You may have seen the Hollywood remake of Charade – it stars this hotel. Previously named Hôtel des Croisés, in the film it was called the Langlois and, in honour of the movie, the owner kept the name. Though the clientele have become a bit more hip of late, the Langlois itself remains matronly, quiet and solid, with the air of a provincial town hotel.
   You enter the stone-fronted mansion through double doors to a baronial hall with carved stone walls and an ornate wooden archway. Notice the hotel's original, wire-fronted lift by the reception desk. The breakfast room, with its large mirror and antique birdcage, is on your right – there are plans to expand this in the next two years.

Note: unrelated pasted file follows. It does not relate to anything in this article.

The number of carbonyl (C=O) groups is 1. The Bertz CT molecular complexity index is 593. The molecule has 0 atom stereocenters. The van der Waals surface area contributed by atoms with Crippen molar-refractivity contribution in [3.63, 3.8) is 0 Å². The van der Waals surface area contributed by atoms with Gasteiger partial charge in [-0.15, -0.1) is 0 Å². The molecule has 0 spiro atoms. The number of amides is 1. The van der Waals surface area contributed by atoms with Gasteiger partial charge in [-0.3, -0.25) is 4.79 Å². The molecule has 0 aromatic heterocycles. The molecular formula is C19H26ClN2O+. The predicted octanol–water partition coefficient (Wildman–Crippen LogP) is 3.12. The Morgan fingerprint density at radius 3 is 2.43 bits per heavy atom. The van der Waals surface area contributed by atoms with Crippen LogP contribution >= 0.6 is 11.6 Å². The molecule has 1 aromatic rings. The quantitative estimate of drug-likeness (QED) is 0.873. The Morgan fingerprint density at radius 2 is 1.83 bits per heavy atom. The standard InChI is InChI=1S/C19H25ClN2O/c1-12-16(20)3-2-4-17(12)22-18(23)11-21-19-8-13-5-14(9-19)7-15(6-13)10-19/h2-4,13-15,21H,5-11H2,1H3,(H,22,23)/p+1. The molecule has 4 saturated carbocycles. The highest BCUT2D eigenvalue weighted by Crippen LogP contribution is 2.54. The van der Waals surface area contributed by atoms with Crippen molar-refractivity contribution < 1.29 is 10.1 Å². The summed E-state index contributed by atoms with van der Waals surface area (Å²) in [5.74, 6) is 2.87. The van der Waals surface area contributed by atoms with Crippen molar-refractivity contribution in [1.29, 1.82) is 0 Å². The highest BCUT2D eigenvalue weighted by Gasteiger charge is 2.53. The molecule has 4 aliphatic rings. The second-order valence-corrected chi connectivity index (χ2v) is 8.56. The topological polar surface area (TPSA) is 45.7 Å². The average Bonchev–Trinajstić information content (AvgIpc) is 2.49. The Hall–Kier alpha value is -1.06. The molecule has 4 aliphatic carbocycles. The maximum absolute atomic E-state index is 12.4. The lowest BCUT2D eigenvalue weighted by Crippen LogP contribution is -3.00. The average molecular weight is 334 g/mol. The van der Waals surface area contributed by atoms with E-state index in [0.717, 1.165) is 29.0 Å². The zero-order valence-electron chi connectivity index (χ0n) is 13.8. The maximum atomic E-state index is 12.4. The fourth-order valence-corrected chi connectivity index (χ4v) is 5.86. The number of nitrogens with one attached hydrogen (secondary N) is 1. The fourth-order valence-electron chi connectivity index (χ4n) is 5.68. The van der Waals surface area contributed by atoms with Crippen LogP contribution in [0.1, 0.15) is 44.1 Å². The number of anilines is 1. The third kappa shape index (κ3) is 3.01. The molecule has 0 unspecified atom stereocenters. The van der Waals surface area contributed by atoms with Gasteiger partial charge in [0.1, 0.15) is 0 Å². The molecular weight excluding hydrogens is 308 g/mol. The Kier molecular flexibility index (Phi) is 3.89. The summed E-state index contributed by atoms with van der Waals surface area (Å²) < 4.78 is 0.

The bedrooms have been much improved over the last 15 years by owner, Ahmet Abut. When not at the Langlois, he procures fine art for the Pera museum in Istanbul, and if something at the auction house tickles his fancy, he will purchase it for the hotel. So, throughout the hotel there are antique desks, bedside tables, ceramic-tiled fireplaces, plaster busts. Room 44 has an incredible, carved wooden bedside wall, through which you reach the bathroom; our favourite was room 64 for its matching bed and bedside table set and wonderful views both of Sacré Coeur and Paroisse de la Trinité. Some of the bathrooms are extraordinarily large.
   This hotel is handy for Gare Saint-Lazare, but is otherwise in a fairly nondescript part of town.